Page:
Thursday, September 07, 2006


Coleman Hawkins, Chant.
Coleman Hawkins and Thelonious Monk, Ruby, My Dear.
Coleman Hawkins and Ben Webster, La Rosita.

Cannonball Adderley liked to tell of a young saxophonist who complained to him that Coleman Hawkins made him nervous. 'I told him Hawkins was supposed to make him nervous! Hawkins has been making other sax players nervous for forty years!'

Gary Giddins, Visions of Jazz.

Coleman Hawkins, the man who taught the tenor saxophone how to sing, played his first paid gig during World War I (and his last would be a few months before the first moon landing); he had, over the course of some 40 years, become a walking embodiment of jazz, never tiring, forever altering course. A series of great sessions Hawkins recorded during 1957 can give you a sense of the master's abilities.

"Chant" is the leadoff track of The Hawk Flies High, an LP he recorded for Riverside in March, in which Hawkins was able to choose his supporters--he wound up with a pretty fantastic lot, including trombonist J.J. Johnson, Idrees Sulieman (t), pianist Hank Jones, guitarist Barry Galbraith, Oscar Pettiford (b) and Jo Jones (d). For the solos, Hawkins clears the trail, leaving Sulieman, Johnson, Hank Jones and Pettiford to follow along, each in an exemplary way.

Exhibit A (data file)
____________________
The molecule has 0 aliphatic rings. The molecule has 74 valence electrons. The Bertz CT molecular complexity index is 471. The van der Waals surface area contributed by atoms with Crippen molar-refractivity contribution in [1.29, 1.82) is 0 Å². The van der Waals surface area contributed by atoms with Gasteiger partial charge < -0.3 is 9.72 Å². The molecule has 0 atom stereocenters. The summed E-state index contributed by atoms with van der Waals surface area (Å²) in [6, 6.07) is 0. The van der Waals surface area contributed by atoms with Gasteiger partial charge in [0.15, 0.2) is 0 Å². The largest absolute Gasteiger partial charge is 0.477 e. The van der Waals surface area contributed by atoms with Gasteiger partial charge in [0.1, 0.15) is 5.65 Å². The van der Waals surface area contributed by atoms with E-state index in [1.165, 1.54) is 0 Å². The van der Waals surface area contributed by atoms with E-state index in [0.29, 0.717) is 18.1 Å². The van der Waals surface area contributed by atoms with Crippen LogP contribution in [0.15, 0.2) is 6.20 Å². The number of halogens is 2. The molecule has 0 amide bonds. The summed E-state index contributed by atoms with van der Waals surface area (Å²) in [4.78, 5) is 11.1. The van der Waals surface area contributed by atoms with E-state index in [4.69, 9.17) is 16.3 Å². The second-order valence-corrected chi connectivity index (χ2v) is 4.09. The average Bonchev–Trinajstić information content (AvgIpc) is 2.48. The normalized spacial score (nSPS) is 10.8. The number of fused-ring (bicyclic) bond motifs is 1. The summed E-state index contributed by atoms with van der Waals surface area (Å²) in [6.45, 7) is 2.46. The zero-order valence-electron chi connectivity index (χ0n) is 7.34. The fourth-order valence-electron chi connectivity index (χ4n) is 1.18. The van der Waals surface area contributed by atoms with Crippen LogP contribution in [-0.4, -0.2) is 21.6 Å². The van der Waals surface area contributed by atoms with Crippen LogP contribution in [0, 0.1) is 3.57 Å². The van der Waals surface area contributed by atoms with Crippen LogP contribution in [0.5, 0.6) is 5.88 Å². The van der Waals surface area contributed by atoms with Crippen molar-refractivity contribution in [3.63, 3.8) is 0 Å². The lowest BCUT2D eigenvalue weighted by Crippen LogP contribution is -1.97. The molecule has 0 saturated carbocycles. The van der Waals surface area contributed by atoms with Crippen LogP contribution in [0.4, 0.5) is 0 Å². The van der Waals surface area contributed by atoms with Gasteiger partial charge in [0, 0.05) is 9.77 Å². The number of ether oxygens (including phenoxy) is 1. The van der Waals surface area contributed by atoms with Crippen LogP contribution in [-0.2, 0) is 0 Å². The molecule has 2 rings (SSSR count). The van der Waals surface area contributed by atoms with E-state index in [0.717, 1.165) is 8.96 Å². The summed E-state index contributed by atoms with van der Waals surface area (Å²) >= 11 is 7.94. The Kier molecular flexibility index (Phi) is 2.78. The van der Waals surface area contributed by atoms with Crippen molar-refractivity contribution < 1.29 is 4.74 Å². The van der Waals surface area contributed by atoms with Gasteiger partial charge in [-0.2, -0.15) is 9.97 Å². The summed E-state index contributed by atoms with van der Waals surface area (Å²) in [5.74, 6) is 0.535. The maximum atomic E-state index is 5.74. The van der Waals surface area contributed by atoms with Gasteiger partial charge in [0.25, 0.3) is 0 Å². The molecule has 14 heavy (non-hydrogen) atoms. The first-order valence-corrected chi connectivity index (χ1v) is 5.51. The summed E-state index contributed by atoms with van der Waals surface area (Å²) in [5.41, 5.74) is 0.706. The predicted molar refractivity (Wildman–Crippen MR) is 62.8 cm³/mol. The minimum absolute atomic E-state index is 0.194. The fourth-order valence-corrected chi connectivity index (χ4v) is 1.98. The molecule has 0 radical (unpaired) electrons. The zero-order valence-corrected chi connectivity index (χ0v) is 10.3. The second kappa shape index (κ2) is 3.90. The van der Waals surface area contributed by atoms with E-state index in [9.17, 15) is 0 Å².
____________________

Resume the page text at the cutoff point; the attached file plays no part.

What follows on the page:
Three months later, Hawkins went into the studio with Thelonious Monk. Unlike some musicians of his generation, Hawkins enjoyed the beboppers, who in turn embraced Hawkins as a sort of grand master of modern jazz. This version of Monk's "Ruby, My Dear," recorded on June 26, also features Wilbur Ware on bass and Art Blakey on drums. Monk is content, for most of the piece, to simply provide accompaniment for Hawkins' beautiful playing (Monk's solo, a 16-bar dose of serenity, finally comes around four minutes into the recording). After one last glorious burst from Hawkins, he and Monk converse for a bit before calling it a night. On Monk's Music.

And the sublime "La Rosita" finds Hawk teamed with more of a contemporary, the tenor saxophonist Ben Webster, who had long emulated Hawkins' style. Hawkins states the melody in slow, luxurious phrases, over a sprightly, rim-rapping beat by Alvin Stoller, then Webster joins him for a stretch of what Giddins called "understated rapture." Webster lights out on the solo. ("La Rosita" was a resurrected oldie, first hailing from a 1923 Ernst Lubitsch film of the same name.) Recorded on October 16, with Oscar Peterson (p), Herb Ellis (g), Ray Brown (b). Find here.

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